Company Policy? WashPost Reviews FDR Book By Newsweek's Alter

As a follow-up to yesterday's item on Newsweek's Jonathan Alter and his new book championing Franklin Roosevelt, we peek at the Washington Post's Sunday book review by historian Alonzo Hamby. Is this company policy? After all, the Post and Newsweek are kissing corporate cousins. (One clue: Newsweek editor Jon Meacham's book also receives the book review today -- two weeks after his big authored piece in the Sunday Outlook section.) The Hamby review is mixed, but here's where the sterner words come in:

Those who know the extensive literature on Roosevelt will recognize familiar stories long since delivered by other authors -- the machine-gun emplacements on Inauguration Day and FDR's fear of house fires, to name two. More problematic is Alter's claim to an original discovery -- an unused sentence in a draft of an address to the American Legion: "As new commander-in-chief under the oath to which you are still bound I reserve to myself the right to command you in any phase of the situation which now confronts us." He takes this as evidence that FDR, or one of his speechwriters, was considering the establishment of "a makeshift force of veterans to enforce some kind of martial law." This, Alter writes, "was dictator talk -- an explicit power grab." Come now.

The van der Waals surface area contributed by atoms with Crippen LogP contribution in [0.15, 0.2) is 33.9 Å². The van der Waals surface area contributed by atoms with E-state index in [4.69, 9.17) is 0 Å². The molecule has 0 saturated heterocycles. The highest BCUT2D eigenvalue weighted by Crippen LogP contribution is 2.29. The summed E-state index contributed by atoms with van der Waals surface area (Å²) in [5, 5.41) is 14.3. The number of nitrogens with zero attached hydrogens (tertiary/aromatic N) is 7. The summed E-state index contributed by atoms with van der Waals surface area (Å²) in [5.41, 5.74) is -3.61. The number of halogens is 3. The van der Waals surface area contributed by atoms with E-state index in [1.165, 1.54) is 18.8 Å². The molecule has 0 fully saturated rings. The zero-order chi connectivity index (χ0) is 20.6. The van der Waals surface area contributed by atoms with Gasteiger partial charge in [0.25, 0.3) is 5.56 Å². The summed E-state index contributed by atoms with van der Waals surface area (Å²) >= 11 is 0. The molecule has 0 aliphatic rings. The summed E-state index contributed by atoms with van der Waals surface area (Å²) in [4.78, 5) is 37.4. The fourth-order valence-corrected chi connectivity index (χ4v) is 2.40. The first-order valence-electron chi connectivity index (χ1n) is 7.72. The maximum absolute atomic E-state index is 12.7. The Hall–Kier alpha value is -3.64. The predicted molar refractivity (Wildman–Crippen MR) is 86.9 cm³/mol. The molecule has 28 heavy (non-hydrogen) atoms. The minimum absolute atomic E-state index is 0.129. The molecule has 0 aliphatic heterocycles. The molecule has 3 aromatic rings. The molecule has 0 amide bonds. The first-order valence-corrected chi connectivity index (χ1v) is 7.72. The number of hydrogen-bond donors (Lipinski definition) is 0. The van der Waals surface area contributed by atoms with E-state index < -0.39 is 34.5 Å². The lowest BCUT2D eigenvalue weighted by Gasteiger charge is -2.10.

It only shows that the author is not quite at home in the world of the 1930s. One finds numerous misconceptions, mangled names and flubbed dates; for example, he moves Sen. Bennett Champ Clark from Missouri to Pennsylvania and refers to Eleanor Roosevelt's cherished cooperative community project, Arthurdale, as "Allandale." None of these errors is fatal, but the accumulation is unsettling.

Also unsettling are the present-day similes that create more confusion than understanding. We learn that Roosevelt's closest political adviser in the pre-presidential days, Louis McHenry Howe, was "FDR's Theodore Sorensen, Michael Deaver, and Karl Rove rolled into one." Roosevelt's success in forcing the rapid establishment of the Civilian Conservation Corps inspires an assurance that if FDR had been president after 9/11, he would have needed only four months, not four years, to secure U.S. ports and make the FBI fix its computer system.

Hamby added magnanimously: "The author concedes that if World War II had not intervened, Roosevelt would be remembered as a much lesser chief executive. He also thinks there is no reason to believe any of the possible alternatives would have done better, and he may well be right."

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